Financial whistleblower wins £75k payout in sex discrimination case

An employment tribunal has awarded a £75,000 payout to a female City executive after it heard how she’d been subjected to sex discrimination and had blown the whistle on financial malpractice.

Svetlana Sinelnikova, who worked for online brokerage ActivTrades, had been suspended from her role as head of compliance for gross misconduct after taking a work trip to Dubai with a senior colleague while she was off sick.

But the East London hearing centre, under employment judge Ross concluded last year in a reserved judgment that the company had been trying to force her out and was using the trip as a pretext to fire her. The panel found ActivTrades guilty of unfair dismissal and victimisation.

Ms Sinelnikova claimed that she had been flagging up legal concerns over potential deals, but ActivTrades viewed this as an attempt to obstruct business, the tribunal heard.

“[ActivTrades] was looking to force [her] from the business at this time – as a result [it] was looking for a reason why [she] should leave the business,” the tribunal judgement found. “It jumped to the conclusion that she had committed gross misconduct.”

In December 2017, Ms Sinelnikova issued a grievance against the firm accusing it of sex discrimination and potential criminal offences over compliance with financial conduct laws.

Her complaint included details of an incident at the firm’s Bulgarian office when company CEO Alex Pusco, while complaining about the length of maternity leave in Bulgaria stated that “women should stay at home and cook”.

She also alleged that in 2017, Pusco showed her and colleagues an image of an advertisement by Aston Martin for pre-owned cars which displayed a scantily clad woman in a sexually provocative pose. He told her and others at the London office that the firm’s marketing needed to be more sexy.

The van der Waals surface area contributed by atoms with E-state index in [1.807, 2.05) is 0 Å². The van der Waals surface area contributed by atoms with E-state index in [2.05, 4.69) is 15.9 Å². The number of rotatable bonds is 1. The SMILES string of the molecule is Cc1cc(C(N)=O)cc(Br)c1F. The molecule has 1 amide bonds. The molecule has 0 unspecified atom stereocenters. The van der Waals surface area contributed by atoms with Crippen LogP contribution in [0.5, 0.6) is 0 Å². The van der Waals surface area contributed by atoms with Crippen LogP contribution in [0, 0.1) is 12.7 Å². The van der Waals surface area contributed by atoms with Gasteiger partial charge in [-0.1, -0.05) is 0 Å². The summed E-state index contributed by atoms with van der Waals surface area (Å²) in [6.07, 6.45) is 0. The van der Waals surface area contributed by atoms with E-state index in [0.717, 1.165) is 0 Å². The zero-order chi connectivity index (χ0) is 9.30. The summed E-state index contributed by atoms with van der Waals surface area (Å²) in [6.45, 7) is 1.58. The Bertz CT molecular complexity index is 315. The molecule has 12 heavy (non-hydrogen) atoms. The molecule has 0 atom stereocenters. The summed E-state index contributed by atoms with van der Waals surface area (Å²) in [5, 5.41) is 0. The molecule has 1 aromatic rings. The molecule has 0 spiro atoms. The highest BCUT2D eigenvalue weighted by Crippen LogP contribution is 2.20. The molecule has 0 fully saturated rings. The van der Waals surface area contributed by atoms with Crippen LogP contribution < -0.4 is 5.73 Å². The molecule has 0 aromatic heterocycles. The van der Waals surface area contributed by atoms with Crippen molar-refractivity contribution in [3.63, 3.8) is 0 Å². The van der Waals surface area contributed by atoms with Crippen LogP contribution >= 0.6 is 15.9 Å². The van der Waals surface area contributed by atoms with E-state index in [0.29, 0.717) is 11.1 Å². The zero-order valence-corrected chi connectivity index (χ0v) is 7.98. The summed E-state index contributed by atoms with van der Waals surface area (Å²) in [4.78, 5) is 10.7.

The tribunal agreed the advert was “offensive and degrading to women”.

Ms Sinelnikova resigned in February 2018 and the company set about trying to prevent her from pursuing her claim, the tribunal found. This included refusing to give her access to personal data held on her work computer.

In March 2018 the firm wrote her a legal letter accusing her of “spending a significant amount of time running her eBay account from her work computer during working hours”.

It also claimed she had stored illegal music files on her PC. Both accusations were declared to be unfounded by the panel.

Finding the firm guilty of unfair dismissal and victimisation, the tribunal said it had “gone out of its way…to try to irreparably damage her career for raising matters of public interest and sex discrimination.

“[We] found that the treatment by [ActivTrades] had caused a very high level of injury to her feelings which had been sustained over a long period time, by concerted and malicious action.

“The injury to [her] feelings had had a profound effect on almost every aspect of her life.”

Yesterday, Ms Sinelnikova was awarded a total of £76,510 in compensation, including £40,000 damages for injury to feelings.

ActivTrades were also ordered to pay a £5,000 financial penalty– the maximum available – for breaches of employment law.

The company, which has offices in Milan and Nassau in addition to London and Sofia, is enjoying its most profitable ever performance this year, recording £30m in revenue in the first half of 2020, well above the £20.6m it recorded for the whole of 2019.

Legal Officer at UK whistleblowing charity Protect, Hari Raithatha said: “Protect this week published Silence in The City 2 which examined the treatment of 352 financial service sector whistleblowers in the City. It found 70% suffered victimisation, harassment, bullying – and this case highlights paints a damning picture of whistleblowing in the finance sector. It also highlights exactly why we at Protect are calling for the need to be a statutory duty on organisations to address victimisation of whistleblowers at the earliest opportunity.

“Rather than addressing the serious concerns that the whistleblower raised, her employer took deliberate steps to undermine and victimise her including threats of legal action against her.”

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